Without Shadow of Flowers

The sun is 4pm, slowly setting, finishing Sunday. I am 75mph on the freeway, maybe more. Others are flying at 80mph and up. I feel like catching up to them, but hover my speed below the 80s, like it's cooler to be there, the way some people hate leaving the 70s or the Age of Disco. Lenny Kravitz spits cool through my speakers, makes them high. I play one of his tunes, a few times, because of its beat, and the way it gives the afternoon some rhythm. Forest Lawn Drive is my next exit, after making a last minute decision to visit two loved ones, buried beside each other. I am now rock-and-rolling towards a field of death-beds. Beside the road are flower vendors who cause attentions of rushing drivers to crash into them.

I decide to leave out flowers on this visit. There are already flowers beside the tombstones; they look fresh, from someone's recent visit. I assume that recent visitor has cleaned the stones carefully, because dirt and soil are not stuck around the letters and numbers on the stones. Goaded by vague superstition, I make some numerical calculations on the number of letters and numbers on the stones, to come up with numerical similarities, to force out mysteries from the results. Some cemetery visitors around or near me must have thought I was deep in prayer, because of my posture, and the suggestion of concentration it conveyed.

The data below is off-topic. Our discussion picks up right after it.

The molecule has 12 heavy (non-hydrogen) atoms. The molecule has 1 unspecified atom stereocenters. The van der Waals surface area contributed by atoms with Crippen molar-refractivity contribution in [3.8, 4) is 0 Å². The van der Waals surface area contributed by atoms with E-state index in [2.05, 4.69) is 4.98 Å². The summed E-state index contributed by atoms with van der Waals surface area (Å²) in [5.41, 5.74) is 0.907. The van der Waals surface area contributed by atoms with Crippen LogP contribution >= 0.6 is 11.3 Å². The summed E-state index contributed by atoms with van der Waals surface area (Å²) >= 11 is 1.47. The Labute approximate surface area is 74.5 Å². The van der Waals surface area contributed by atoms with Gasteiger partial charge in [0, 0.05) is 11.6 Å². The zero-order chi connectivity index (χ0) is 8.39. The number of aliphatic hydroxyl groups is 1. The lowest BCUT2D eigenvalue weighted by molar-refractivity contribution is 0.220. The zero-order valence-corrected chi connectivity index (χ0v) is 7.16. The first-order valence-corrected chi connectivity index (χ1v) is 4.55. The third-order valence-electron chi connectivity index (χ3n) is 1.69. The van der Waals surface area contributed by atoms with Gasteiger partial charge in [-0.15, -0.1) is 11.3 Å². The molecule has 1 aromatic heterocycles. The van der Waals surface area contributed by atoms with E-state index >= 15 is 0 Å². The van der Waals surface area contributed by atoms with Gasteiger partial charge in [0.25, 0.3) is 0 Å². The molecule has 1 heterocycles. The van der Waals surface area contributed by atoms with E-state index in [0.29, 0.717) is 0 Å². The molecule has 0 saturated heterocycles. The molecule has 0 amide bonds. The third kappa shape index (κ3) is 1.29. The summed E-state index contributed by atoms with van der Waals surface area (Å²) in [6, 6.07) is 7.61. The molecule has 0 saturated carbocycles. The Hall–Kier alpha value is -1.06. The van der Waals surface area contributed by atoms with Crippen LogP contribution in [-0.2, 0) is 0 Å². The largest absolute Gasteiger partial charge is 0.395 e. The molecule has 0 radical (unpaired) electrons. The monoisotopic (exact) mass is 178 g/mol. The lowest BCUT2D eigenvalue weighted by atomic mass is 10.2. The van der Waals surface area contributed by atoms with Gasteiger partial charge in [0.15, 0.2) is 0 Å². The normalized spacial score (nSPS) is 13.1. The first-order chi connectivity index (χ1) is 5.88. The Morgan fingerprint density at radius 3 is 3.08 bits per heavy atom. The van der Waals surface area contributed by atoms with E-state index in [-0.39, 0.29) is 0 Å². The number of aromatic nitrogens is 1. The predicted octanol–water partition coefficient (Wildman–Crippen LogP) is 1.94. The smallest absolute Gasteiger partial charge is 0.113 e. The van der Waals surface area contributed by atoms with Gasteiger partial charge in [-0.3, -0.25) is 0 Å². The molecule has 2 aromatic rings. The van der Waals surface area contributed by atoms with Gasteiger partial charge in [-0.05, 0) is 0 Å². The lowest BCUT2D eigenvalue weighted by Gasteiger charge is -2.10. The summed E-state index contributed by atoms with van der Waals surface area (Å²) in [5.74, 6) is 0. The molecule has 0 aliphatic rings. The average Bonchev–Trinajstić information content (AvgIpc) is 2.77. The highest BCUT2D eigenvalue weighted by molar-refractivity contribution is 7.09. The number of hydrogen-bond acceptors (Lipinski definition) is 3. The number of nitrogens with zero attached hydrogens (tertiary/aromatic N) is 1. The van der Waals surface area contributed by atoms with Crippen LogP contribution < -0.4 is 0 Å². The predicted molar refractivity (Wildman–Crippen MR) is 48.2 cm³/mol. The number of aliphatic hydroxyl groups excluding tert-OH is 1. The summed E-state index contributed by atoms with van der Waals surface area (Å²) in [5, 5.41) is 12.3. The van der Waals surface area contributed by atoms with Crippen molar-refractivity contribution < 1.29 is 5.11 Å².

Cold breezes remind me what I needed to do that night. I do not stay long there. I should've said a prayer. But I do not know what I would've said. I think it is better to visit the dead when one is at home, drinking coffee, staring at the sky outside, at a wall, while on a traffic jam, browsing through photo albums, or in one's writing, in an essay, story, or poem. Visiting someone's grave is depressing, is affirming not only the dead-ness of dead bodies one used to know but their souls as well, like they're not part of you now, and, therefore, must warrant a 'physical' visit to pull them back to your memory. Whenever I see those stones, I see memories named in stone. I go back there, over and over again, as though trying to reclaim alignments, inevitable displacements.

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